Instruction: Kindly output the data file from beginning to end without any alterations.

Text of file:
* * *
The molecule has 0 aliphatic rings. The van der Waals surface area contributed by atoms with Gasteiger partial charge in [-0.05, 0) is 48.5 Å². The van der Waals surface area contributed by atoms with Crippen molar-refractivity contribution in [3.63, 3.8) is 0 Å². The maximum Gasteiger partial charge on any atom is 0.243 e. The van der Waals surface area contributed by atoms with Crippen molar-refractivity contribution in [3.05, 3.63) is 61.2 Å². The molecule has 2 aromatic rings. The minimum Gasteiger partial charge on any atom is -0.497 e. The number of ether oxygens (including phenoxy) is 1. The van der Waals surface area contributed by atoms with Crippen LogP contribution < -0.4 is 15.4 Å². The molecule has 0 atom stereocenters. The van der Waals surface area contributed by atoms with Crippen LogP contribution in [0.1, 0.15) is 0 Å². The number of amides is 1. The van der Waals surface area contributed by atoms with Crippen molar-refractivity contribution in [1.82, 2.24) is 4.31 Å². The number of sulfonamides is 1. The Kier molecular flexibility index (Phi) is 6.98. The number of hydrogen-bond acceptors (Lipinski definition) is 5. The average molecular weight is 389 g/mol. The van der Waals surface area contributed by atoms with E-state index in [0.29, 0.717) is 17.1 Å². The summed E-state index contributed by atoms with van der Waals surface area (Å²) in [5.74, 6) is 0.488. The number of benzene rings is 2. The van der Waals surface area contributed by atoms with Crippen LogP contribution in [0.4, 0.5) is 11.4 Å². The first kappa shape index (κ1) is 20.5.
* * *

The molecule has 0 aliphatic rings. The van der Waals surface area contributed by atoms with Gasteiger partial charge in [-0.05, 0) is 48.5 Å². The van der Waals surface area contributed by atoms with Crippen molar-refractivity contribution in [3.63, 3.8) is 0 Å². The maximum Gasteiger partial charge on any atom is 0.243 e. The van der Waals surface area contributed by atoms with Crippen molar-refractivity contribution in [3.05, 3.63) is 61.2 Å². The molecule has 2 aromatic rings. The minimum Gasteiger partial charge on any atom is -0.497 e. The number of ether oxygens (including phenoxy) is 1. The van der Waals surface area contributed by atoms with Crippen LogP contribution < -0.4 is 15.4 Å². The molecule has 0 atom stereocenters. The van der Waals surface area contributed by atoms with Crippen LogP contribution in [0.1, 0.15) is 0 Å². The number of amides is 1. The van der Waals surface area contributed by atoms with Crippen molar-refractivity contribution in [1.82, 2.24) is 4.31 Å². The number of sulfonamides is 1. The Kier molecular flexibility index (Phi) is 6.98. The number of hydrogen-bond acceptors (Lipinski definition) is 5. The average molecular weight is 389 g/mol. The van der Waals surface area contributed by atoms with E-state index in [0.29, 0.717) is 17.1 Å². The summed E-state index contributed by atoms with van der Waals surface area (Å²) in [5.74, 6) is 0.488. The number of benzene rings is 2. The van der Waals surface area contributed by atoms with Crippen LogP contribution in [0.4, 0.5) is 11.4 Å². The first kappa shape index (κ1) is 20.5.